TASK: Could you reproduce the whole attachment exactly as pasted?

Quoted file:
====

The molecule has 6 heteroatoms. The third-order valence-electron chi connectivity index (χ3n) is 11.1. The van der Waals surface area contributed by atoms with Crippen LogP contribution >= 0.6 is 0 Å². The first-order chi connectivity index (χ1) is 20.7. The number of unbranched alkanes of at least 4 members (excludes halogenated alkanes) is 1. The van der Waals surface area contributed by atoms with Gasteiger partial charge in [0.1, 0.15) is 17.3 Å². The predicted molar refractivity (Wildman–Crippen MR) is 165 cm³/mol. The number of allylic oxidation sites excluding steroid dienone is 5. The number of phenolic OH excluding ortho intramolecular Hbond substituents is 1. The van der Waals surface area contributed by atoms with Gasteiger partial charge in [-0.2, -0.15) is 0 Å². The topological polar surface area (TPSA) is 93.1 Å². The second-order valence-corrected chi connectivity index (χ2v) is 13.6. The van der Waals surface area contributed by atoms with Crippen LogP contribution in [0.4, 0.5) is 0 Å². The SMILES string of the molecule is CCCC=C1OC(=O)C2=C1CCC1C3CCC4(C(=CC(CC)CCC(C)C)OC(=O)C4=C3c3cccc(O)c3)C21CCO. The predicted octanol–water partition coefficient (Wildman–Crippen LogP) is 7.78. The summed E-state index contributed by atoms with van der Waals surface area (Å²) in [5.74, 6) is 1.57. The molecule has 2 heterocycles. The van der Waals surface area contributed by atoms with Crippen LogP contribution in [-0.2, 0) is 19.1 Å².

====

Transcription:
The molecule has 6 heteroatoms. The third-order valence-electron chi connectivity index (χ3n) is 11.1. The van der Waals surface area contributed by atoms with Crippen LogP contribution >= 0.6 is 0 Å². The first-order chi connectivity index (χ1) is 20.7. The number of unbranched alkanes of at least 4 members (excludes halogenated alkanes) is 1. The van der Waals surface area contributed by atoms with Gasteiger partial charge in [0.1, 0.15) is 17.3 Å². The predicted molar refractivity (Wildman–Crippen MR) is 165 cm³/mol. The number of allylic oxidation sites excluding steroid dienone is 5. The number of phenolic OH excluding ortho intramolecular Hbond substituents is 1. The van der Waals surface area contributed by atoms with Gasteiger partial charge in [-0.2, -0.15) is 0 Å². The topological polar surface area (TPSA) is 93.1 Å². The second-order valence-corrected chi connectivity index (χ2v) is 13.6. The van der Waals surface area contributed by atoms with Crippen LogP contribution in [0.4, 0.5) is 0 Å². The SMILES string of the molecule is CCCC=C1OC(=O)C2=C1CCC1C3CCC4(C(=CC(CC)CCC(C)C)OC(=O)C4=C3c3cccc(O)c3)C21CCO. The predicted octanol–water partition coefficient (Wildman–Crippen LogP) is 7.78. The summed E-state index contributed by atoms with van der Waals surface area (Å²) in [5.74, 6) is 1.57. The molecule has 2 heterocycles. The van der Waals surface area contributed by atoms with Crippen LogP contribution in [-0.2, 0) is 19.1 Å².